On a sober note, the US IRS closes its OVDP (Offshore Voluntary Disclosure Program) on 28th September 2018. Since 2009 it has brought in $11.1 billion and disclosures from more than 56,000 taxpayers. These disclosures included the names of Financial Institutions and the names of employees who allegedly failed to prevent the facilitation of tax evasion via offshore accounts. (Now a Criminal Offence.)

This means that the US IRS knows precisely who has been doing what, where, how and when.

The US IRS is known to want to see visible FATCA enforcement and is known to be disappointed by the lack of enforcement thus far. 

Tax Authorities are known to be under pressure to hit prosecution targets, particularly concerning the failure to prevent the facilitation of tax evasion.

So now all the US IRS has to do is close the OVDP on 28th September and, in due course, pass on what it knows to Host Country Tax Authorities.

Naturally, Host Country Tax Authorities will realise that the same institutions that allegedly failed to prevent the facilitation of tax evasion pertaining to US citizens will in all likelihood have the same proclivity when it comes to non-US citizens.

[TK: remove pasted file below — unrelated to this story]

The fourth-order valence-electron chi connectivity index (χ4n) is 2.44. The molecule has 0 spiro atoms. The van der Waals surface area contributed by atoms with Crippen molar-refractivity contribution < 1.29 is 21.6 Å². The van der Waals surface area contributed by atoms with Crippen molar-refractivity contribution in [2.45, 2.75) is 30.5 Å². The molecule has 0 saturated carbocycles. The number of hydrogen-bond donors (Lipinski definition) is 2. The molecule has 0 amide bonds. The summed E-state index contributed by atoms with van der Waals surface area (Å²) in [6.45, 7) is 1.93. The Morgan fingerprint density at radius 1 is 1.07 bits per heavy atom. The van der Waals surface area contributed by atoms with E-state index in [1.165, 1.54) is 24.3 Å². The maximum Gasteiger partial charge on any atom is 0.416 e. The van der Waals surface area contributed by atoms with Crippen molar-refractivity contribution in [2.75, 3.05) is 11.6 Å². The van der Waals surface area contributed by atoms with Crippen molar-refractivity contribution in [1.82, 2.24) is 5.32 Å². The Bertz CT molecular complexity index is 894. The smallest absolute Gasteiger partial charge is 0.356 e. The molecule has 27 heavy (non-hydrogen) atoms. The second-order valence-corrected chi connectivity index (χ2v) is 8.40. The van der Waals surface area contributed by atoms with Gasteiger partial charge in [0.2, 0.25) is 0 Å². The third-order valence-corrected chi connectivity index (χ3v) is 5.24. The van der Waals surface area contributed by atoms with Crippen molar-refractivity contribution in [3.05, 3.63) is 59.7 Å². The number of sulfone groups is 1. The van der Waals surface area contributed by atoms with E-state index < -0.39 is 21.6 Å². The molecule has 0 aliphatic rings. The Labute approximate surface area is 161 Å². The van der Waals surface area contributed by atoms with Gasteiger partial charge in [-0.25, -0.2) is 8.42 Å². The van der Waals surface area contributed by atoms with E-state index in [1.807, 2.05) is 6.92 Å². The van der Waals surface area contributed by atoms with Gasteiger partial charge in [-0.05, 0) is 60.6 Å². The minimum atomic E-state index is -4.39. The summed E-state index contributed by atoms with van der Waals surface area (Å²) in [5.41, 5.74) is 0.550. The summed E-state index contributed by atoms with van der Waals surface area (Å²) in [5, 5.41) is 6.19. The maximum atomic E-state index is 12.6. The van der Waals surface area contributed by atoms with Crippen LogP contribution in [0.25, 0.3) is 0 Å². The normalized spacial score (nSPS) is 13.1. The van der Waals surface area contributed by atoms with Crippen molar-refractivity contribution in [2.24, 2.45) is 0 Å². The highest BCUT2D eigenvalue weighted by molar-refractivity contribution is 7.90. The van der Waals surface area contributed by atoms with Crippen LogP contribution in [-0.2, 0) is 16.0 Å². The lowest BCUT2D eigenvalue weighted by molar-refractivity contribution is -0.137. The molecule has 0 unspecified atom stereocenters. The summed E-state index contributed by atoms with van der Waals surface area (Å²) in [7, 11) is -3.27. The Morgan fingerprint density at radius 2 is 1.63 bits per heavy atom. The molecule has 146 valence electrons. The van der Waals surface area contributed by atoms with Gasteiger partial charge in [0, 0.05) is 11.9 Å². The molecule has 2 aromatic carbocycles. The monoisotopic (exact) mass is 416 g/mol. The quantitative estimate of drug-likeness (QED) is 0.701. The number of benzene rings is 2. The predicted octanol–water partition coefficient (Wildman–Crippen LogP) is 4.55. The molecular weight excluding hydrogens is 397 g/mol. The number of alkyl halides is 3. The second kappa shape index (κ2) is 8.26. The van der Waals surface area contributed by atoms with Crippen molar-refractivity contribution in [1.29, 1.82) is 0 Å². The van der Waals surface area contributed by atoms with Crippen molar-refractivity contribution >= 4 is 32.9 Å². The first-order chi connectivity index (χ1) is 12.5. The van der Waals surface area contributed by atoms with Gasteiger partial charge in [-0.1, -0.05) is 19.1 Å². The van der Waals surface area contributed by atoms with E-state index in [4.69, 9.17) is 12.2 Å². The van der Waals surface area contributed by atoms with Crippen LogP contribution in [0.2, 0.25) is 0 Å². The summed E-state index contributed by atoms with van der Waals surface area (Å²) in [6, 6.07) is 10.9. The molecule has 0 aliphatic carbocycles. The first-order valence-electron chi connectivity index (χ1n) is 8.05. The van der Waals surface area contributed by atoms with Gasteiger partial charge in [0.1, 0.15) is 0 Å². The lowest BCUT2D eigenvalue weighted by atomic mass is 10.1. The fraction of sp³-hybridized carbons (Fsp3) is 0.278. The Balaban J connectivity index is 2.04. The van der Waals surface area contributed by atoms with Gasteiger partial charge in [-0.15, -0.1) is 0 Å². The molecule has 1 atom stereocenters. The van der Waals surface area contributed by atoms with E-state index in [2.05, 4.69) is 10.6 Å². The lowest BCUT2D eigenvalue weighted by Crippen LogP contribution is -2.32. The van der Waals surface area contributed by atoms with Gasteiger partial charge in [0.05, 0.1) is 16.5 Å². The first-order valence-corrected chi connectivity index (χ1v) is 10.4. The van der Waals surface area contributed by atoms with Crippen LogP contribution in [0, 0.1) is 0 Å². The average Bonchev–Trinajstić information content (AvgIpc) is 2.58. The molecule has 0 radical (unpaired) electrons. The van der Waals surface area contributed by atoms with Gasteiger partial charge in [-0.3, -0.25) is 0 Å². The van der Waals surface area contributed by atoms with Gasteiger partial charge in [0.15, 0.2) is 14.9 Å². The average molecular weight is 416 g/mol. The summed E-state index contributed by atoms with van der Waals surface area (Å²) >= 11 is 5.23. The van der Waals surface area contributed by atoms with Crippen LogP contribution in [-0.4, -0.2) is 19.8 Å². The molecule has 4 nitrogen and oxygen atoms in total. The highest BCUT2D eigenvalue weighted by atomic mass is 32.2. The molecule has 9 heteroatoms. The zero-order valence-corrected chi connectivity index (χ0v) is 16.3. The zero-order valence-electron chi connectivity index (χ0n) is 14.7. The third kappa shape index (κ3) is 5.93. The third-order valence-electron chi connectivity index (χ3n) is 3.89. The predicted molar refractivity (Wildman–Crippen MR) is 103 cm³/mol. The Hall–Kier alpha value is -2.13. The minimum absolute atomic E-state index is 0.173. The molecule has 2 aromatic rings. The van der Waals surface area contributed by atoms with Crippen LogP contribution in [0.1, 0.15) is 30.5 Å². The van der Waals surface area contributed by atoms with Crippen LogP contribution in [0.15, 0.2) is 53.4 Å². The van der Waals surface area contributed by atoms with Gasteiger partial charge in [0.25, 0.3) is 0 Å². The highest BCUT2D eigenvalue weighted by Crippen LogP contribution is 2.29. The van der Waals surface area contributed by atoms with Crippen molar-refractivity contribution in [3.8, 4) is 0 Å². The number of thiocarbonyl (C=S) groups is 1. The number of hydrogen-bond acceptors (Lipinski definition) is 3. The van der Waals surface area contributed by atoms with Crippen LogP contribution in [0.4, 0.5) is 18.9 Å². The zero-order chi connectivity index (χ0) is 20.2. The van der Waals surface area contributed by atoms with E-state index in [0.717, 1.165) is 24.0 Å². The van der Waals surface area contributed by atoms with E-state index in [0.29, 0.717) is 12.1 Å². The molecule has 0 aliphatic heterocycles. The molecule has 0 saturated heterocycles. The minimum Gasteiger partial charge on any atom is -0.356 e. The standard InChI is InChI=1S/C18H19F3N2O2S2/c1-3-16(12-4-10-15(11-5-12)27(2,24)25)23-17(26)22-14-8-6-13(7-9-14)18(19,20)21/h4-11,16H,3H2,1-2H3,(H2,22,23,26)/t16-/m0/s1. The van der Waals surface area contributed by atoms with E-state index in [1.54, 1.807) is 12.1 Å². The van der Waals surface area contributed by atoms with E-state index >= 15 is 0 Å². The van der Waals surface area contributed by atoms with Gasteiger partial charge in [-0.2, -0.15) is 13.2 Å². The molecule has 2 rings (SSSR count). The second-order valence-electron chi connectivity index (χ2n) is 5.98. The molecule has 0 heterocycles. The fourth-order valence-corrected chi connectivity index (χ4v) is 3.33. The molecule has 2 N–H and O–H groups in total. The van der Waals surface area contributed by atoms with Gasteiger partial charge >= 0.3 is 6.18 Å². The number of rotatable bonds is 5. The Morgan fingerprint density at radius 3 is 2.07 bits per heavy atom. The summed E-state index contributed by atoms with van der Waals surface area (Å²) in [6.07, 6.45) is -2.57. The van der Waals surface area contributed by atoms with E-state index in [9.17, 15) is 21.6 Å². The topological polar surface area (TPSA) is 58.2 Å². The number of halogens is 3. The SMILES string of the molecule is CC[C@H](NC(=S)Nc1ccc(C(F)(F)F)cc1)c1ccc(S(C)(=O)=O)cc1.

Armed with this information and with new Criminal Offences that make it considerably easier to secure a conviction, Host Country Tax Authorities will find it difficult to miss any target. To coin a phrase: it will be like ‘shooting fish in a barrel’.

Many a surprised individual will be helping the authorities with their enquiries concerning what is now a criminal offence.

Will 2018Q4 see you ‘helping the authorities with their enquiries’?

 Author Haydon Perryman may be contacted here via his website 

[1] Use of American spelling due to the programme being managed in the USA.

[2] Use of British spelling due to this paper being written in the UK.

https://lawprofessors.typepad.com/intfinlaw/2018/07/will-2018q4-see-you-helping-the-authorities-with-their-enquiries-guest-post-by-haydon-perryman.html